The Explanation
(for those who require one)

And, of course, that is what all of this is -- all of this: the one song, ever changing, ever reincarnated, that speaks somehow from and to and for that which is ineffable within us and without us, that is both prayer and deliverance, folly and wisdom, that inspires us to dance or smile or simply to go on, senselessly, incomprehensibly, beatifically, in the face of mortality and the truth that our lives are more ill-writ, ill-rhymed and fleeting than any song, except perhaps those songs -- that song, endlesly reincarnated -- born of that truth, be it the moon and June of that truth, or the wordless blue moan, or the rotgut or the elegant poetry of it. That nameless black-hulled ship of Ulysses, that long black train, that Terraplane, that mystery train, that Rocket '88', that Buick 6 -- same journey, same miracle, same end and endlessness."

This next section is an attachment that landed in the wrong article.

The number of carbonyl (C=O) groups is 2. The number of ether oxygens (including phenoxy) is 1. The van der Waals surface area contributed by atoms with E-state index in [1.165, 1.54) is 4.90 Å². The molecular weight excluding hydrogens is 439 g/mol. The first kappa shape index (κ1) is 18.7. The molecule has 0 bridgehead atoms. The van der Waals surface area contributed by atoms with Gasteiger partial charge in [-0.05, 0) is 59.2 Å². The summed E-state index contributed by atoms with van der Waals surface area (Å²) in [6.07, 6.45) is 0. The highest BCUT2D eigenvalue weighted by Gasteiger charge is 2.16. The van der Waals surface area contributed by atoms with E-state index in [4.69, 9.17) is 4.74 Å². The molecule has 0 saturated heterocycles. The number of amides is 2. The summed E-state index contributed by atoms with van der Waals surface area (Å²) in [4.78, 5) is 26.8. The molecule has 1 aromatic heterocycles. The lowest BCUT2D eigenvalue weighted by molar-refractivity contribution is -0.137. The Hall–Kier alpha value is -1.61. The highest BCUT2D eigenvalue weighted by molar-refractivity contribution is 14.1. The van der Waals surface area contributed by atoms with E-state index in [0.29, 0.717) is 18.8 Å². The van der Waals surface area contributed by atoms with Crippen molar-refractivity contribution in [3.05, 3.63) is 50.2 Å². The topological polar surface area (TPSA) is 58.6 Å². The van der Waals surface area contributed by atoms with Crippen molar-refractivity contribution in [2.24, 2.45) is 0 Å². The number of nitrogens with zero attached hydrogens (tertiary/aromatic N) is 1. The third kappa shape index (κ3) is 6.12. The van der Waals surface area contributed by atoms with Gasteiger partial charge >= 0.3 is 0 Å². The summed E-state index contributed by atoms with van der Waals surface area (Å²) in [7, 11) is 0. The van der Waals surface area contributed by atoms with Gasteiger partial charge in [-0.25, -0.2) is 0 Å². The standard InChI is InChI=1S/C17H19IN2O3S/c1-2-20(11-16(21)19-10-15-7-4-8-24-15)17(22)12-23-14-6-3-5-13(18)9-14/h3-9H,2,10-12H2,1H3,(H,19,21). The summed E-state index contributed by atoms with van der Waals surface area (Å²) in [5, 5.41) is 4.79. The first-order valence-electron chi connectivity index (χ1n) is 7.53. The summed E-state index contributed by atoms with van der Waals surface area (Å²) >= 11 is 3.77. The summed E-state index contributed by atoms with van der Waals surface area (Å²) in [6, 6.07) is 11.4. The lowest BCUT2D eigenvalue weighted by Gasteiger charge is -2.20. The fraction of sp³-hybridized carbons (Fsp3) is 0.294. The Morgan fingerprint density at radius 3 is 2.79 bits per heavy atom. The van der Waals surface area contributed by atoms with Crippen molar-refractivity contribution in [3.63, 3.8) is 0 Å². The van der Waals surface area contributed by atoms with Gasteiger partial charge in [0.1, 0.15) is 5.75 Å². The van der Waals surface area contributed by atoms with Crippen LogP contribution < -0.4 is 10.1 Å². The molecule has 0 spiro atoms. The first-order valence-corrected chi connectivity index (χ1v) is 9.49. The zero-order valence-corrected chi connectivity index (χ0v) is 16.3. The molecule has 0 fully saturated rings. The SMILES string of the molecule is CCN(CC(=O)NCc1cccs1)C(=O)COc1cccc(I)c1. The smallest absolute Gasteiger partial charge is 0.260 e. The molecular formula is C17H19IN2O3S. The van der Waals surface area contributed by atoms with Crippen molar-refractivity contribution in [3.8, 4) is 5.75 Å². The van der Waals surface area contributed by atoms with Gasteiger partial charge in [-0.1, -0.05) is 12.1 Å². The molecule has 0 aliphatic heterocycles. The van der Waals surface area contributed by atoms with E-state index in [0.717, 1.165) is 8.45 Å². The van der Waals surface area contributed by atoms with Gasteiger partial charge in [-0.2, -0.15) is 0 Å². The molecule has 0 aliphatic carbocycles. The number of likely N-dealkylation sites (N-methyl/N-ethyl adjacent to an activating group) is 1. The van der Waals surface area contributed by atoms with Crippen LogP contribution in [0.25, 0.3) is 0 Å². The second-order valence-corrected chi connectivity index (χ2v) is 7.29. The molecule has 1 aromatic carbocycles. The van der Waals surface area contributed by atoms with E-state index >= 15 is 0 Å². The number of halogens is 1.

-- Nick Tosches, Where Dead Voices Gather

Selling the Silents #18


Rough House Rosie (Frank R. Strayer, 1927) from the Paramount release book
"The most sensational female bet in pictures today is dimpled dynamite in this story of a girl who got her men by treating 'em rough. Clara Bow is THE box office discovery of 1927!"

This one's reportedly a lost film. Clara in boxing trunks, slugging it out? Who in their right mind would lose this one?

2 comments :

slyboots2 said...

I LOVE Clara Bow! Today is MY day on your site- you make me happy! And sadly, she's probably battling her own demons, and it was too sad to bear. But here's to Clara! She would've cranked out one of her lopsided sad-eyed smiles, and soldiered on.

swac said...

I love that graphic of her name, filled up with tiny Clara heads. (I think if you click on it, can see it larger.) I need that on a t-shirt.

It's true, her rise to fame and rapid decline all happened in such a short time, yet she amassed a substantial body of work in that time. I wish they could crank out films like they used to, the hit-or-miss ratio would probably be a little more inspiring.